Legal Teams Apply for Full Indictment in Corruption Case Within 10 Days
The legal teams for Jacob Zuma, the former deputy president, and Thint, the French electronics and arms manufacturer and supplier, applied on Friday morning for the Durban high court to order the state to deliver within 10 days a complete indictment, further particulars and supporting documentation.
Both Zuma and Thint argued that they were unable to prepare for the trial, in which they must answer charges of corruption and fraud, because they did not yet know what evidence will be led against them.
The Criminal Procedure Act and the constitution specify that an accused is entitled to know the charges to enable him to meet the case against him.
"The prosecution cannot have its cake and eat it," Kemp J Kemp, SC, for Zuma, told the court. "It cannot charge the accused after three years of investigation, take a year from there to get to a trial date which was agreed [on], and then claim that it still seeks more evidence before it is willing to go to trial.
"It changed Zuma's status to that of an accused - that has cost him the position of deputy president of the Republic of South Africa… It must therefore proceed with the prosecution."
Kessie Naidu, SC, for Thint, said that since the state had initially charged Thint alongside Shaik, had been investigating Zuma since 2002, and had charged him in June last year, it "must [in June] have had sufficient reason and information at its disposal to justify the decision" to charge the two. Why then could the state not come up with something better than the so-called provisional indictment, which was in any case mostly a "mirror image" of the charge sheet against Shaik?
At this point, Judge Phillip Levinsohn mused: "Well, perhaps the state should not have charged Zuma and Thint then, perhaps it was premature. But there are many political pressures at play in this matter, we know that."
Naidu said the state was hampering his client's preparation of its defence, flouting his client's constitutional rights to a speedy trial and that if the judge did not order the state to present a final indictment within 10 days, the judge would be effectively "licensing the state to abuse the Criminal Procedure Act".
Levinsohn, who is awaiting confirmation as deputy judge president of KwaZulu-Natal, will only hand down judgment on Tuesday. But by lunchtime on Friday a number of significant points had already emerged during argument and the discussion between Levinsohn, Kemp, Naidu and Billy Downer, SC for the state.
The application was related to the charges of corruption and fraud against Zuma, and corruption against Thint, for which the two are scheduled to be tried together in the Pietermaritzburg high court, starting on July 31.
Zuma and the French company were charged in June last year following the conviction and sentencing to 15 years' jail of Schabir Shaik, Zuma's erstwhile business adviser, by Judge Hilary Squires, who said he found that a "generally corrupt relationship" had existed between Shaik and Zuma. Shaik's appeal will be heard in the next 90 days by the supreme court of appeal.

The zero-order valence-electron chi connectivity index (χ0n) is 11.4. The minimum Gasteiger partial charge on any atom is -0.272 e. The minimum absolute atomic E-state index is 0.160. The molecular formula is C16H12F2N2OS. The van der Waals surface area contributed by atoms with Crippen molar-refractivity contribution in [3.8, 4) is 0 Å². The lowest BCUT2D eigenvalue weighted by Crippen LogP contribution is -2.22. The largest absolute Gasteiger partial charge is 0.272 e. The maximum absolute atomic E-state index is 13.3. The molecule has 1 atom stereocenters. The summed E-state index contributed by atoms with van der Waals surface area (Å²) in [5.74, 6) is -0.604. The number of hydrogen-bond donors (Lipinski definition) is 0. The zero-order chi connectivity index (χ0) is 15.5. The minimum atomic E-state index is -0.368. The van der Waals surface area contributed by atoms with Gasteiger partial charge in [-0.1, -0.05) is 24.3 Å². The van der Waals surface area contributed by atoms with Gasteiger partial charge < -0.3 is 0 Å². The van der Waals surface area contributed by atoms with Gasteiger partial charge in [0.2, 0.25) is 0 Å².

Zuma was fired from his job as deputy president by President Thabo Mbeki. Thint had initially been charged with Shaik but the charges were dropped during the Shaik trial following a deal between the national prosecuting authority and Thint.
What emerged on Friday morning is that the trial is unlikely to start, as scheduled, on July 31. Or, to be precise, there will probably be a short appearance of the three accused (Zuma, Thint Holdings Southern Africa and its local operating company, Thint) on July 31. But then the state will in all likelihood ask for a postponement.
Second, the trial will in any case begin with a flurry of legal applications not related to the main charges. One of these applications, likely to be made by Thint's legal team, will be for the separation of the Thint and Zuma trials.
Another application could be for the quashing of the charges against all the accused on the basis that they will not be able to get a fair trial in terms of section 35 (3) of the constitution.
But whether the second application will happen depends to some extent on what Levinsohn decides on Tuesday.
If the judge granted the defence application, Downer said, the state would in any case unfortunately have to provide another "provisional" indictment (that would be amended and extended later). That was because the state, which had widened its ambit of investigation during the past nine months, had not yet completed its forensic work.The state had no choice in the matter, Downer said, because the investigation into Zuma and Thint had proved to be extremely complex.
Downer conceded that that the successful applications by Zuma, Michael Hulley, his attorney, and Julekha Mahomed, Zuma's erstwhile attorney, forcing the Scorpions to return documents taken during search-and-seizure raids in August - the Scorpions are appealing against these findings - had hampered the national prosecuting authority's preparations.
Downer also conceded that Shaik's appeal proceedings could have a bearing on the trial. It was for all these reasons that the state would also probably request a postponement on July 31.
Both defence teams said they did not want a postponement of the trial.
With acknowledgement to Jeremy Gordin and The Sunday Independent.